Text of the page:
woman attending an online presentation from home

Post-Covid working world: flexible working policies are not enough

Orlaith McGuinness B4SI Development Manager
Orlaith McGuinness

This article was writen by Orlaith McGuiness, of recent SLR acqusition Corporate Citizenship. Corporate Citizenship provides ESG strategy, reporting, social and environmental impact and other sustainability consulting services to multi-national companies. Visit the Corporate Citizenship website to learn more. 

The past 17 months have seen a revolution in the office environment.

The switch to working from home (WFH), and subsequent hybrid working, has had an undeniable impact on people’s lives, both within and outside the workplace. As is often the case, this impact is felt more for those in minority groups.

For some, the change to home-working has exacerbated pre-existing inequalities.

For example, the change to WFH has meant the majority of housework and childcare is now falling on women’s shoulders, with a study by Britain’s Office for National Statistics highlighting, on average, women carried out two thirds of daily childcare duties during 2020’s lockdown. Moreover, women report feeling increased pressure, exhaustion and burnout, and were also more likely to consider leaving their jobs than men. Some employment experts have even suggested a switch to more home-working may widen the gender gap already exacerbated by lockdown.

For others, WFH brings to the fore positive improvements.

The physical working world is rife with imbalance. However, online, these power dynamics are lessened, offering a swathe of accessibility benefits. This can result in increased opportunity and independence for those living with mental and physical health conditions.

Remote working can also improve people’s sense of confidence and inclusion. For some in the LGBTQ+ community, the more intentional interactions that WFH offers, can make it easier to share pronouns and be more upfront about identities. According to a non-binary person in a recently published CNBC article, WFH “means having greater control of their surroundings and less pressure to present themselves in a certain way”.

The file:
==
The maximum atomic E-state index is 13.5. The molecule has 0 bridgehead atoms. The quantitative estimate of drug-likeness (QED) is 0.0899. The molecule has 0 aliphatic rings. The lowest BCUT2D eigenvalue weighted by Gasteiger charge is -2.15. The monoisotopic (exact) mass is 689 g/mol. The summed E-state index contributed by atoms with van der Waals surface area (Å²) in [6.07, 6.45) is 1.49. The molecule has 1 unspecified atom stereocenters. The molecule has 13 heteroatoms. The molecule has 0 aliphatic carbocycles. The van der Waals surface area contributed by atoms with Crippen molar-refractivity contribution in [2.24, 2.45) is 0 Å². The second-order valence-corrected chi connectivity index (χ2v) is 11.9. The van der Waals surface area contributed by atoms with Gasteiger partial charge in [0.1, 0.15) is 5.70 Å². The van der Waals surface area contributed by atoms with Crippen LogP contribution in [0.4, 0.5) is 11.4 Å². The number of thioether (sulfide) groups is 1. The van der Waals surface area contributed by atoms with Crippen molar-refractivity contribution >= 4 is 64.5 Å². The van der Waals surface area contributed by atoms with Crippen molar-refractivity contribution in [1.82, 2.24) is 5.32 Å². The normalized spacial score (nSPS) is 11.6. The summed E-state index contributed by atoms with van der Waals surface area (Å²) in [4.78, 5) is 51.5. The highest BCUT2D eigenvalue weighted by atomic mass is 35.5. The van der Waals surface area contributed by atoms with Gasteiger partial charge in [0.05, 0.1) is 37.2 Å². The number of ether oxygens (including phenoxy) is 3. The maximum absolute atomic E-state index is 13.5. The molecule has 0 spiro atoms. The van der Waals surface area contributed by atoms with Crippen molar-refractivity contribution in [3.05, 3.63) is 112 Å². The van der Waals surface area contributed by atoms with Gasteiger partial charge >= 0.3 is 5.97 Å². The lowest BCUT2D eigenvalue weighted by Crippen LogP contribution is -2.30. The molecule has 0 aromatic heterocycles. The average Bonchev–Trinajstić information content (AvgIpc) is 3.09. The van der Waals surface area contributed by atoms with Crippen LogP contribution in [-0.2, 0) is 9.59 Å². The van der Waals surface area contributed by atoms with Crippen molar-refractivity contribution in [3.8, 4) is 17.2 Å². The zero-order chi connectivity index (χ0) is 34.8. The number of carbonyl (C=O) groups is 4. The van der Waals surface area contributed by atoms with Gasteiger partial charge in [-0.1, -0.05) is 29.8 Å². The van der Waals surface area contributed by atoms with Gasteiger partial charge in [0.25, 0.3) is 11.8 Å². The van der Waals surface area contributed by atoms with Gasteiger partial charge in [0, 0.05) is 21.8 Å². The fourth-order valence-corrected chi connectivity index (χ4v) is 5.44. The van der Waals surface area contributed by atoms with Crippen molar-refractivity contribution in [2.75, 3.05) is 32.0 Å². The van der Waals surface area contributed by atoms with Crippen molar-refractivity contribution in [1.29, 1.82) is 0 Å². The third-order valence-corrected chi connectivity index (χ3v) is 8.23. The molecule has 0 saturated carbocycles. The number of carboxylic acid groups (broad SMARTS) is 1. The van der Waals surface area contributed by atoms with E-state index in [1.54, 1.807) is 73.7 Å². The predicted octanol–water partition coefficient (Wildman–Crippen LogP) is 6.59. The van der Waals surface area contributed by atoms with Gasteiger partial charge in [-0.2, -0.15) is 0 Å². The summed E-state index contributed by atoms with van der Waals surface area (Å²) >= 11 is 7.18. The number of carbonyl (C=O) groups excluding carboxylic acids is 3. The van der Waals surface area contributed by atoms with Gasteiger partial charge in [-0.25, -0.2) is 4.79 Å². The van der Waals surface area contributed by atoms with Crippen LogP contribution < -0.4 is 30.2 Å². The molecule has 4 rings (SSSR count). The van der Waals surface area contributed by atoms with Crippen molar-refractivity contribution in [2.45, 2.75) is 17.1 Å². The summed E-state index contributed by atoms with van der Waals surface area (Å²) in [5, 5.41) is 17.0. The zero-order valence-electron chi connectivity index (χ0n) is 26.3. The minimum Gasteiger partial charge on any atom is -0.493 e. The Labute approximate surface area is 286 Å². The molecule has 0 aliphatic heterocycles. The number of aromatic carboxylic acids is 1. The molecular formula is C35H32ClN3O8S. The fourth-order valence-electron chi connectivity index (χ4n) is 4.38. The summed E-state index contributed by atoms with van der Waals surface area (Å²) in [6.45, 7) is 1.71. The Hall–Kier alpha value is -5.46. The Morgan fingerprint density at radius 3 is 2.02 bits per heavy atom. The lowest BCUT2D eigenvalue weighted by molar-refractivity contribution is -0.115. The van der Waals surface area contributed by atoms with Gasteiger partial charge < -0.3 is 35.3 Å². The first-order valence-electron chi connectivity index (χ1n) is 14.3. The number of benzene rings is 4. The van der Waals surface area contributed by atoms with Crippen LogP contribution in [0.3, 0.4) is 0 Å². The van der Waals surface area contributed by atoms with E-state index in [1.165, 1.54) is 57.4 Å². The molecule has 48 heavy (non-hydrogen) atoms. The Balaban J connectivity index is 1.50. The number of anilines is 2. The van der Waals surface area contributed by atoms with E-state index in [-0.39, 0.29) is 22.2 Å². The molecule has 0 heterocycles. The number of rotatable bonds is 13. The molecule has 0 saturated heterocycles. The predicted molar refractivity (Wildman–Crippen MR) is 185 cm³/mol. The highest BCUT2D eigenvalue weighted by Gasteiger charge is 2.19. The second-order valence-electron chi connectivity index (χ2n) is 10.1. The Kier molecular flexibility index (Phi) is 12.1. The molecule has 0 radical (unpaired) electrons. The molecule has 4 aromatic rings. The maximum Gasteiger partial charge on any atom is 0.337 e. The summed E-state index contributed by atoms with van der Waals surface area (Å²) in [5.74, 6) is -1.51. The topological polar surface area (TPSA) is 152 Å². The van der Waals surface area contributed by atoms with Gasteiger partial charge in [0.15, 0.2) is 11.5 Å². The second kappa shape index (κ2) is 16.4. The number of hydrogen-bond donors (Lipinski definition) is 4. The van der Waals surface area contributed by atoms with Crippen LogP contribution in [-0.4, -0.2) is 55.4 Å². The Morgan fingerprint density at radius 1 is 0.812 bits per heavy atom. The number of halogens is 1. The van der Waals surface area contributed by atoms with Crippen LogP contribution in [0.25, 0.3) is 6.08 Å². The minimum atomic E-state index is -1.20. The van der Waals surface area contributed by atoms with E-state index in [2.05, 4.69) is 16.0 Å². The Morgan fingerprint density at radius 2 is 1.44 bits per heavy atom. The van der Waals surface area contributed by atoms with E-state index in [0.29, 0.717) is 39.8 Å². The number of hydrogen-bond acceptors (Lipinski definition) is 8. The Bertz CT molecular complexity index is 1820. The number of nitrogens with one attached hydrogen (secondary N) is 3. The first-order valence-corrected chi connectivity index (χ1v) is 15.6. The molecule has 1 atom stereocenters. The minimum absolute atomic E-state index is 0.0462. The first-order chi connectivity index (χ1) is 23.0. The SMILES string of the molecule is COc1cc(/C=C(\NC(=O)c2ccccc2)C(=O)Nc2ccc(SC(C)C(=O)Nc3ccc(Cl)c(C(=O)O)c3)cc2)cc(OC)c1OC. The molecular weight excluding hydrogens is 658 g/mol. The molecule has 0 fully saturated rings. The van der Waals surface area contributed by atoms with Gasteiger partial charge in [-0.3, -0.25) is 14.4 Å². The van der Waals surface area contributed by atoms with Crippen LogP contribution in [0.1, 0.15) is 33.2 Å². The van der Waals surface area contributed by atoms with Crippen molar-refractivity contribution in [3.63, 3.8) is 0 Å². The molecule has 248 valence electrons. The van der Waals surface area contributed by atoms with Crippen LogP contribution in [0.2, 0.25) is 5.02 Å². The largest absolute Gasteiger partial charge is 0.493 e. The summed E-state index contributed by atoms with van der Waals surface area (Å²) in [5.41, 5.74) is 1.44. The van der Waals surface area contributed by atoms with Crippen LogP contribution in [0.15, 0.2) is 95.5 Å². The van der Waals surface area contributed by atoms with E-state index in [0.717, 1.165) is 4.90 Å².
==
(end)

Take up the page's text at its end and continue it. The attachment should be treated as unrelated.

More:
Similarly, remote working has been linked to higher rates of inclusion among Black workers, who in a recent Future Forum survey, reported a 50% increase in their sense of workplace belonging and ability to manage stress when working from home. However, for many Black workers, this sense of inclusion is rooted in the fact that working online frees them from micro-aggressions and, to quote the survey results, “pressure to conform to white standards of professionalism”.

Clearly, flexibility can mask deeper issues of systemic inequalities in the workplace.

For some, it is the choice itself, between WFH or office work, that serves to widen those systemic inequalities between those in the office and at home. Joeli Brearley, founder of a charity that supports women facing maternity or pregnancy discrimination, believes, “Those with caring responsibilities or with disabilities will tend to stay at home and… will look like they’re less committed to their job, they won’t have as good a relationship with their manager, the person that can promote them and give them a pay rise.”

So, what can businesses take from this?

Flexibility alone is not enough. Employers should implement holistic diversity, equity and inclusion (DE&I) initiatives, policies and practices, that foster equity, value difference, and lead to a workforce that feels supported, no matter where they work. Without such initiatives, workplaces – virtual or otherwise – run the risk of perpetuating exclusionary power dynamics.

To see what ‘good’ DE&I looks like, please click here to read Corporate Citizenship’s view.

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